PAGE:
The Blakiston’s fish owl is one of the rarest birds in the world (Figure 1). The current population in Japan is estimated at fewer than 200 owls, and Ministry of the Environment has listed Blakiston’s fish owl as a species at high risk of extinction.
The species’ rapid decline in population is due to widespread loss of its riparian forest habitat. Seeking to protect Blakiston’s fish owls and increase their numbers, the Wild Bird Society of Japan (WBSJ) is conducting research into the owl’s habitat and status. The results will help conservationists implement measures to prevent further decline.
To support this research, Fujitsu Kyushu Network Technologies developed a MATLAB® application that automatically recognizes the distinct audio patterns of the Blakiston’s fish owl’s call. Typically, male and female owls form pairs and exchange calls throughout the night. The MATLAB application enables researchers to accurately identify these calls from audio recordings made in the forest. In the past, researchers spent the same number of hours as the recording time to listen to audio recordings. Using the MATLAB application, they can accurately identify all owl calls from the same recording in two to three minutes.
Automating a Subjective, Labor-Intensive Process
When WBSJ began the project, researchers spent several hours in the forest listening for owl calls. This approach proved arduous, and the researchers soon switched strategies, placing many digital recorders in the forest to capture sounds in many areas.
With thousands of hours of audio—several hundred GB of data—captured each season, the process of identifying owl calls was time-consuming and highly dependent on the skills of the individual researcher. Detecting the calls of owls located far away from the devices was close to impossible. Clearly, a more automated approach was needed.
At the time, Fujitsu was supporting WBSJ efforts to protect the Japanese crane. Based on the relationship established during this collaboration, WBSJ asked Fujitsu to develop software capable of analyzing the digital recordings and automatically recognizing Blakiston’s fish owl calls. The request aligned with the Fujitsu Group’s biodiversity action principles, which promote the application of IT solutions to biodiversity conservation, and I agreed to develop software to support activities to protect Blakiston’s fish owl.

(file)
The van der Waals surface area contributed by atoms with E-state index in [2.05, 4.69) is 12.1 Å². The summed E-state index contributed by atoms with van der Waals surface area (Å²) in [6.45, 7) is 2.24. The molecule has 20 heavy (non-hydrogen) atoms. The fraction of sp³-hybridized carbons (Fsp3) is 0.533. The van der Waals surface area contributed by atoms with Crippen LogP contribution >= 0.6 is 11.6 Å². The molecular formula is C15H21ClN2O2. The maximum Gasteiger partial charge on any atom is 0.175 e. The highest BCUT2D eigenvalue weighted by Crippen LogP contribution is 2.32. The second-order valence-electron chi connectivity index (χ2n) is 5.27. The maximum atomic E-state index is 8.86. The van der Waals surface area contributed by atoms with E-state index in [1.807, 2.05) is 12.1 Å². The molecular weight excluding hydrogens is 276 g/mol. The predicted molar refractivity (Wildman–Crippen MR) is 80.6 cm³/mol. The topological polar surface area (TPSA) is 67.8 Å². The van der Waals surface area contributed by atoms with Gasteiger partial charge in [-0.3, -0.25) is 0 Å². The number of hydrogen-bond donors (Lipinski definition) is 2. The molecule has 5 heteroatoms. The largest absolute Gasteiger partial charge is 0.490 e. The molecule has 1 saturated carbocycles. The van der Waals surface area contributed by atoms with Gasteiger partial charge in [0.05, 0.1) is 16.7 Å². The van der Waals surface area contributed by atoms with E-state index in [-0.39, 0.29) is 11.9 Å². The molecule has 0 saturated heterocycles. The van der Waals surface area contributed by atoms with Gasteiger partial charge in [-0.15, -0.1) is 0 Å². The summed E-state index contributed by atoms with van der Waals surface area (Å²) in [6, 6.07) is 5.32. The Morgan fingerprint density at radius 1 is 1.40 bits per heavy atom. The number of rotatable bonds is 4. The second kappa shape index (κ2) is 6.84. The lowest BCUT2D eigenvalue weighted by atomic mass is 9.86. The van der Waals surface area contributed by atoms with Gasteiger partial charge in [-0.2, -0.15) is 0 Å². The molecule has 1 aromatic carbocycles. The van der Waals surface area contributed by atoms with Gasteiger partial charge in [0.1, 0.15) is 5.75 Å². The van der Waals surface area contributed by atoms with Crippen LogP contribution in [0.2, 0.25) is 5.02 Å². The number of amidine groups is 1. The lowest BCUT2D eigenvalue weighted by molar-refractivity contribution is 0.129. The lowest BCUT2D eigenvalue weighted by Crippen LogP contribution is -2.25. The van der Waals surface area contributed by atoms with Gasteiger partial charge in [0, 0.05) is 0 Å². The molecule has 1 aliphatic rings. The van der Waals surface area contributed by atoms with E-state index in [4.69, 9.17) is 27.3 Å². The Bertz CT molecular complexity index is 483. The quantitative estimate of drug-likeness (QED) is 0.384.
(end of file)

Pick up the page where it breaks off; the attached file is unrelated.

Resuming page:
Developing the Call Identification Algorithms
The first step in developing the software was to prepare the sound data for spectral analysis by format conversion and filtering it. The digital recorders captured sound data at a sampling rate of 44.1kHz and stored it as either a WAV or MP3 file. Data in MP3 files is compressed, so I used MATLAB to reformat it into the uncompressed pulse code modulation (PCM) format.
Owl calls are in the 200-300Hz range. To make call detection easier, I downsampled the 44.1kHz data using the
SampleRateConverter System object™ from DSP System Toolbox™.
My next task was spectral analysis. In MATLAB, I developed an algorithm that partitions the data into segments, and performed Fourier transforms on each segment to analyze its frequency characteristics. The algorithm then analyzes the spectral patterns and determines the peak frequencies (Figure 2).
The algorithm compares the time-varying patterns of peak frequency from the input data with a reference pattern derived from processing audio data of an actual Blakiston’s fish owl. Whenever the measured pattern is sufficiently similar to the reference pattern, the algorithm logs a time stamp of the audio segment for future reference by WBSJ researchers.
A Standalone Application for Verifying and Visualizing Results
To make it easier for WBSJ researchers to use the automated detection algorithm, I developed a graphical interface and then used MATLAB Compiler™ to create a standalone application that the researchers can run on any PC, even if they do not have MATLAB installed. Using this interface, researchers start by selecting a recorded audio file to analyze. After the algorithm has analyzed the audio and generated a list of time stamps of owl calls, the researchers can review each log entry to verify that it is an actual call. Using the interface, researchers can play back an audio recording for each call and view a spectrogram of the call showing the characteristic “m” shape of the Blakiston’s fish owl’s call (Figure 3).
Identifying Individual Owls and Other Species
WBSJ researchers have already used the software to identify Blakiston’s fish owl calls, and have been requested to change the algorithms to identify individual Blakiston's fish owl calls. To further support efforts to preserve biodiversity, Fujitsu Kyushu Network Technologies plans to extend the automated bird-call identification to other species.